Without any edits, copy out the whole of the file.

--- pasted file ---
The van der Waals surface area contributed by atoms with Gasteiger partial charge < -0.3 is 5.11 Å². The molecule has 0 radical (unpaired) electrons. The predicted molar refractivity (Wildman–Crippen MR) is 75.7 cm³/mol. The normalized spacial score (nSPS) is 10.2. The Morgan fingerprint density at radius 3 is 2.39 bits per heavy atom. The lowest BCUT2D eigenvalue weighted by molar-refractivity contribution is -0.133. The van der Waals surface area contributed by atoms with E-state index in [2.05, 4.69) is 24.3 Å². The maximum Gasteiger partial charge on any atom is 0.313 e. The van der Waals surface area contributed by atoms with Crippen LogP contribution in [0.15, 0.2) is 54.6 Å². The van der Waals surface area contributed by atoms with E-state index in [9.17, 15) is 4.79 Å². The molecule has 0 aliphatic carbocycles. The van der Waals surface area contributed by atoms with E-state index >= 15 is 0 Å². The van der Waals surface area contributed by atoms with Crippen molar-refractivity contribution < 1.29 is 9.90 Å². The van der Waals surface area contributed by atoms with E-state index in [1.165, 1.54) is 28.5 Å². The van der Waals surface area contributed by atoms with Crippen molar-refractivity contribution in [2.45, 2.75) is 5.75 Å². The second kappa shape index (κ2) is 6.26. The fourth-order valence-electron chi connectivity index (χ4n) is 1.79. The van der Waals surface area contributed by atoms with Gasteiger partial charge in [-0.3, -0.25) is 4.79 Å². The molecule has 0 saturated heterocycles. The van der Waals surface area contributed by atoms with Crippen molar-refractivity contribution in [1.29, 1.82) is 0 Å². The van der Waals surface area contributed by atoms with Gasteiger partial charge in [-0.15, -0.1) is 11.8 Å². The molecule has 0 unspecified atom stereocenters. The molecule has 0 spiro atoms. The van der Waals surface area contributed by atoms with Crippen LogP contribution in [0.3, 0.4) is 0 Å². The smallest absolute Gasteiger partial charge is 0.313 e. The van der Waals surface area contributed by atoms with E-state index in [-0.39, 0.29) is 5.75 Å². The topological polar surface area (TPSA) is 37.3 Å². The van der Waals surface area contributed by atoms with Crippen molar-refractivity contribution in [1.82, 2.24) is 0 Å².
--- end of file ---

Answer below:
The van der Waals surface area contributed by atoms with Gasteiger partial charge < -0.3 is 5.11 Å². The molecule has 0 radical (unpaired) electrons. The predicted molar refractivity (Wildman–Crippen MR) is 75.7 cm³/mol. The normalized spacial score (nSPS) is 10.2. The Morgan fingerprint density at radius 3 is 2.39 bits per heavy atom. The lowest BCUT2D eigenvalue weighted by molar-refractivity contribution is -0.133. The van der Waals surface area contributed by atoms with E-state index in [2.05, 4.69) is 24.3 Å². The maximum Gasteiger partial charge on any atom is 0.313 e. The van der Waals surface area contributed by atoms with Crippen LogP contribution in [0.15, 0.2) is 54.6 Å². The van der Waals surface area contributed by atoms with E-state index in [9.17, 15) is 4.79 Å². The molecule has 0 aliphatic carbocycles. The van der Waals surface area contributed by atoms with E-state index >= 15 is 0 Å². The van der Waals surface area contributed by atoms with Crippen molar-refractivity contribution < 1.29 is 9.90 Å². The van der Waals surface area contributed by atoms with E-state index in [1.165, 1.54) is 28.5 Å². The van der Waals surface area contributed by atoms with Crippen molar-refractivity contribution in [2.45, 2.75) is 5.75 Å². The second kappa shape index (κ2) is 6.26. The fourth-order valence-electron chi connectivity index (χ4n) is 1.79. The van der Waals surface area contributed by atoms with Gasteiger partial charge in [-0.3, -0.25) is 4.79 Å². The molecule has 0 saturated heterocycles. The van der Waals surface area contributed by atoms with Crippen molar-refractivity contribution in [1.29, 1.82) is 0 Å². The van der Waals surface area contributed by atoms with Gasteiger partial charge in [-0.15, -0.1) is 11.8 Å². The molecule has 0 unspecified atom stereocenters. The molecule has 0 spiro atoms. The van der Waals surface area contributed by atoms with Crippen LogP contribution in [0.3, 0.4) is 0 Å². The smallest absolute Gasteiger partial charge is 0.313 e. The van der Waals surface area contributed by atoms with E-state index in [-0.39, 0.29) is 5.75 Å². The topological polar surface area (TPSA) is 37.3 Å². The van der Waals surface area contributed by atoms with Crippen molar-refractivity contribution in [1.82, 2.24) is 0 Å².